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News Imagination demos PowerVR real-time raytracing tech

Discussion in 'Article Discussion' started by Gareth Halfacree, 7 Jan 2016.

  1. Gareth Halfacree

    Gareth Halfacree WIIGII! Lover of bit-tech Administrator Super Moderator Moderator

    4 Dec 2007
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  2. GuilleAcoustic

    GuilleAcoustic Ook ? Ook !

    26 Nov 2010
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    Reminds me a lot of the Caustic R2100 and R2500 (using imagination GPU too).
  3. Gadgety

    Gadgety What's a Dremel?

    23 Jan 2014
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    5x = impressive stuff. So either save on hardware, and or energy or perform more. So this is hardwired ray tracing.
  4. yougotkicked

    yougotkicked A.K.A. YGKtech

    3 Jan 2010
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    Wow, I remember reading a snippet in Custom PC magazine ~8 years ago about one of the first experiments with real-time ray tracing. Someone modified Quake 4 to rely entirely on a ray tracing render engine; the only way to achieve a "playable" frame rate was to render the game window at a comically small size, like 64x64 pixels.

    Of course, if I understand them correctly, this isn't actually fully ray traced. It's a "hybrid" render engine, and they don't really detail how much rasterization was going on. The linked article says the PC with 4 GR6500's running in parallel managed "in excess of a billion rays per second", but doesn't really give us much context about how many rays need to be computed to render a single frame, and most people won't have any idea what that means.

    *Part way through writing a slightly dismissive post I stopped to do some research, now I'm actually impressed. The presentation hand-waves a few points so I assumed they were glossing over some important caveats to the demo, but now that I know a bit about the computational requirements, this is legitimately impressive.*

    The demo was running at 30 fps, presumably on a standard HD panel, so: 1920 x 1080 x 30 = ~62.2 million pixels per second. In principle an image can be ray-traced with 1 ray per pixel, but this results in the usual problems you see when using discrete elements (in this case pixels) to represent a system of continuous information. Each ray you trace gives you the correct color for a single dimensionless point in the image, not the average of the colors over an area, which is the value a pixel should have. The solution is to approximate the average color over the area by tracing several rays through different points in the pixel and averaging the results, there are some clever adaptive algorithms around for this, but using a 4x4 grid of rays for each pixel yields OK results.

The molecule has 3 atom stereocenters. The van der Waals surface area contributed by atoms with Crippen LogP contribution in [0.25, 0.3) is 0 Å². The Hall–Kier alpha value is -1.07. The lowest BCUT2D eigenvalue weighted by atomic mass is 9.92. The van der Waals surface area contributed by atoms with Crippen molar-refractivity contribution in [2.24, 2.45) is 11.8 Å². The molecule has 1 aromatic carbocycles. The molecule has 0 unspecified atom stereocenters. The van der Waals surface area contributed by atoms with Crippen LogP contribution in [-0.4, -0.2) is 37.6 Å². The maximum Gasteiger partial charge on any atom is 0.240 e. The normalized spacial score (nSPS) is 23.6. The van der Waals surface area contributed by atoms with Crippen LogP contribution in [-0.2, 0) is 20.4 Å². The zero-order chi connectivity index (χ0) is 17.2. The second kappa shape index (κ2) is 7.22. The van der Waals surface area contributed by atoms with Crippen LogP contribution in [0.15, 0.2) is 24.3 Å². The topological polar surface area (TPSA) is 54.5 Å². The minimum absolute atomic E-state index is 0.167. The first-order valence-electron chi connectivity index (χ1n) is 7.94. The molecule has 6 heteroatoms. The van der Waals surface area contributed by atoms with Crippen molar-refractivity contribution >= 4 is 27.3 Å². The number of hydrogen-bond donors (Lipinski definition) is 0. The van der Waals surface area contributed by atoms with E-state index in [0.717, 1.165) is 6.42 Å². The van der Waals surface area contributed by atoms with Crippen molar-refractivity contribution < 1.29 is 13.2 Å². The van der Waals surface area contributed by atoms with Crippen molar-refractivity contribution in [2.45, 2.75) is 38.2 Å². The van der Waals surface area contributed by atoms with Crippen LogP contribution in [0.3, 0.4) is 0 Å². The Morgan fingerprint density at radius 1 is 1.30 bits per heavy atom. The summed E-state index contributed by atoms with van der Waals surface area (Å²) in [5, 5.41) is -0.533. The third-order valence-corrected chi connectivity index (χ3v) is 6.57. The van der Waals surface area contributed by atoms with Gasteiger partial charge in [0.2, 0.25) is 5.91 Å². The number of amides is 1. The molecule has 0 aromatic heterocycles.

Coincidentally, 62.2 million x 4 x 4 = ~1 billion rays per second. This means that 4 GR6500's would be powerful enough to fully ray-trace a game on low quality settings, and deliver 30fps on a 1920x1080 screen. This is actually really impressive considering these are basically cell phone GPU's, they've developed specialized hardware that can do ray-trace calculations very efficiently, and paired it with a conventional GPU and a specialized render engine so traditional rasterization can give everything a final polish.

    A purely ray tracing based render engine still isn't computationally viable (to match the image quality we expect from rasterizing would require hundreds of rays per pixel), but this is a big step towards that. The demo didn't really convince me they were doing anything special, but now that I undertand what a billion ray traces per second can do, I think this legitimately counts as a 'breakthrough' in computer graphics.

    (I found this set of powerpoint slides particularly informative and well-presented if anyone feels like reading up on the subject a little: https://www.cs.cmu.edu/afs/cs/academic/class/15462-s09/www/lec/13/lec13.pdf)
  5. Guest-16

    Guest-16 Guest

    His name was Daniel Pohl, he was a PhD or post-doc researcher when I met him in 2007 IDF iirc, later hired by Intel to continue ray tracing research.


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